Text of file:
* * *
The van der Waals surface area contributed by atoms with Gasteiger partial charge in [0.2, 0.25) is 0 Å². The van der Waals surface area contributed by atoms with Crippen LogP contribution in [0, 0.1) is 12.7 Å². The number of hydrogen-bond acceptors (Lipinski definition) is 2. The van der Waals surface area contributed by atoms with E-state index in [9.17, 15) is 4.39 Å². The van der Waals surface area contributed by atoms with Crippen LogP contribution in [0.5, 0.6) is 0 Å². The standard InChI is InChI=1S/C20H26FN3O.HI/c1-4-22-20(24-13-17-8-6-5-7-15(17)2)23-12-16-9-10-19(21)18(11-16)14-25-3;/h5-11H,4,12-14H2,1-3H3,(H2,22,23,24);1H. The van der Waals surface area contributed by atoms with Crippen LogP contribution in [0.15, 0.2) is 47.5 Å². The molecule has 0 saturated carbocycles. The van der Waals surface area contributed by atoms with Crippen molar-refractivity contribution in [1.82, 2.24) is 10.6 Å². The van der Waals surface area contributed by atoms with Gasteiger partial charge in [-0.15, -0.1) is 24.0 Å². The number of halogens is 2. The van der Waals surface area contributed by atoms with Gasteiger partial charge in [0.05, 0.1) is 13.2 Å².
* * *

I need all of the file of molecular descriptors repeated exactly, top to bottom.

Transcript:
The van der Waals surface area contributed by atoms with Gasteiger partial charge in [0.2, 0.25) is 0 Å². The van der Waals surface area contributed by atoms with Crippen LogP contribution in [0, 0.1) is 12.7 Å². The number of hydrogen-bond acceptors (Lipinski definition) is 2. The van der Waals surface area contributed by atoms with E-state index in [9.17, 15) is 4.39 Å². The van der Waals surface area contributed by atoms with Crippen LogP contribution in [0.5, 0.6) is 0 Å². The standard InChI is InChI=1S/C20H26FN3O.HI/c1-4-22-20(24-13-17-8-6-5-7-15(17)2)23-12-16-9-10-19(21)18(11-16)14-25-3;/h5-11H,4,12-14H2,1-3H3,(H2,22,23,24);1H. The van der Waals surface area contributed by atoms with Crippen LogP contribution in [0.15, 0.2) is 47.5 Å². The molecule has 0 saturated carbocycles. The van der Waals surface area contributed by atoms with Crippen molar-refractivity contribution in [1.82, 2.24) is 10.6 Å². The van der Waals surface area contributed by atoms with Gasteiger partial charge in [-0.15, -0.1) is 24.0 Å². The number of halogens is 2. The van der Waals surface area contributed by atoms with Gasteiger partial charge in [0.05, 0.1) is 13.2 Å².